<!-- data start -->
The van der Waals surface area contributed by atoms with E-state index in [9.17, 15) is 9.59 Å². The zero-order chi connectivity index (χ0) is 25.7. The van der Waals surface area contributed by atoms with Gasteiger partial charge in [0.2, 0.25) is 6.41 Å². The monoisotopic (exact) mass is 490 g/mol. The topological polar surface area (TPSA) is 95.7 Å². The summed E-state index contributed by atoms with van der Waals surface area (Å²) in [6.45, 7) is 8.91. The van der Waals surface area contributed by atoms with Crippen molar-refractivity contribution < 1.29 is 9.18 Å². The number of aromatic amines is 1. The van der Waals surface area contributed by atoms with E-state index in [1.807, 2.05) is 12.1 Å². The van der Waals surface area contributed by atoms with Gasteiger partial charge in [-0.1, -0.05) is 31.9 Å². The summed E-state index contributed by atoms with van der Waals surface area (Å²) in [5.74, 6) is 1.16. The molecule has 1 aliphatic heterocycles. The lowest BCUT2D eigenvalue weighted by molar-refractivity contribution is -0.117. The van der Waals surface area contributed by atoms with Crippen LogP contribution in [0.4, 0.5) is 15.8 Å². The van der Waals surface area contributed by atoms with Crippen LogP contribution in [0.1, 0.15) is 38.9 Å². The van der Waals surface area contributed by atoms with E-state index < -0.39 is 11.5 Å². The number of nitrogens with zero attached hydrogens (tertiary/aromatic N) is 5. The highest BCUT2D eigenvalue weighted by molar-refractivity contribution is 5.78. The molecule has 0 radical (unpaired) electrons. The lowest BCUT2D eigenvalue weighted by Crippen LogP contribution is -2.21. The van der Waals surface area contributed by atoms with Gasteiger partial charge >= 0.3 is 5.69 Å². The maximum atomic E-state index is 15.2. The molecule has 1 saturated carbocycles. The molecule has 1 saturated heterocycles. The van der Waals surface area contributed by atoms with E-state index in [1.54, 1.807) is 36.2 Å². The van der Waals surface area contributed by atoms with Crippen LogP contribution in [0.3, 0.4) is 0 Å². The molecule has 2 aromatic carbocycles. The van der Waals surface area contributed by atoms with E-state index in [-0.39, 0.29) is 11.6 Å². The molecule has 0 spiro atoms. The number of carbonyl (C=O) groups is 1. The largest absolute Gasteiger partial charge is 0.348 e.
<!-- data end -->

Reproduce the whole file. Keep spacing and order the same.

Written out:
The van der Waals surface area contributed by atoms with E-state index in [9.17, 15) is 9.59 Å². The zero-order chi connectivity index (χ0) is 25.7. The van der Waals surface area contributed by atoms with Gasteiger partial charge in [0.2, 0.25) is 6.41 Å². The monoisotopic (exact) mass is 490 g/mol. The topological polar surface area (TPSA) is 95.7 Å². The summed E-state index contributed by atoms with van der Waals surface area (Å²) in [6.45, 7) is 8.91. The van der Waals surface area contributed by atoms with Crippen molar-refractivity contribution < 1.29 is 9.18 Å². The number of aromatic amines is 1. The van der Waals surface area contributed by atoms with E-state index in [1.807, 2.05) is 12.1 Å². The van der Waals surface area contributed by atoms with Gasteiger partial charge in [-0.1, -0.05) is 31.9 Å². The summed E-state index contributed by atoms with van der Waals surface area (Å²) in [5.74, 6) is 1.16. The molecule has 1 aliphatic heterocycles. The lowest BCUT2D eigenvalue weighted by molar-refractivity contribution is -0.117. The van der Waals surface area contributed by atoms with Crippen LogP contribution in [0.4, 0.5) is 15.8 Å². The van der Waals surface area contributed by atoms with Crippen LogP contribution in [0.1, 0.15) is 38.9 Å². The van der Waals surface area contributed by atoms with E-state index < -0.39 is 11.5 Å². The number of nitrogens with zero attached hydrogens (tertiary/aromatic N) is 5. The highest BCUT2D eigenvalue weighted by molar-refractivity contribution is 5.78. The molecule has 0 radical (unpaired) electrons. The lowest BCUT2D eigenvalue weighted by Crippen LogP contribution is -2.21. The van der Waals surface area contributed by atoms with Gasteiger partial charge >= 0.3 is 5.69 Å². The maximum atomic E-state index is 15.2. The molecule has 1 saturated carbocycles. The molecule has 1 saturated heterocycles. The van der Waals surface area contributed by atoms with E-state index in [1.54, 1.807) is 36.2 Å². The van der Waals surface area contributed by atoms with Crippen LogP contribution in [0.3, 0.4) is 0 Å². The molecule has 2 aromatic carbocycles. The van der Waals surface area contributed by atoms with E-state index in [-0.39, 0.29) is 11.6 Å². The molecule has 0 spiro atoms. The number of carbonyl (C=O) groups is 1. The largest absolute Gasteiger partial charge is 0.348 e.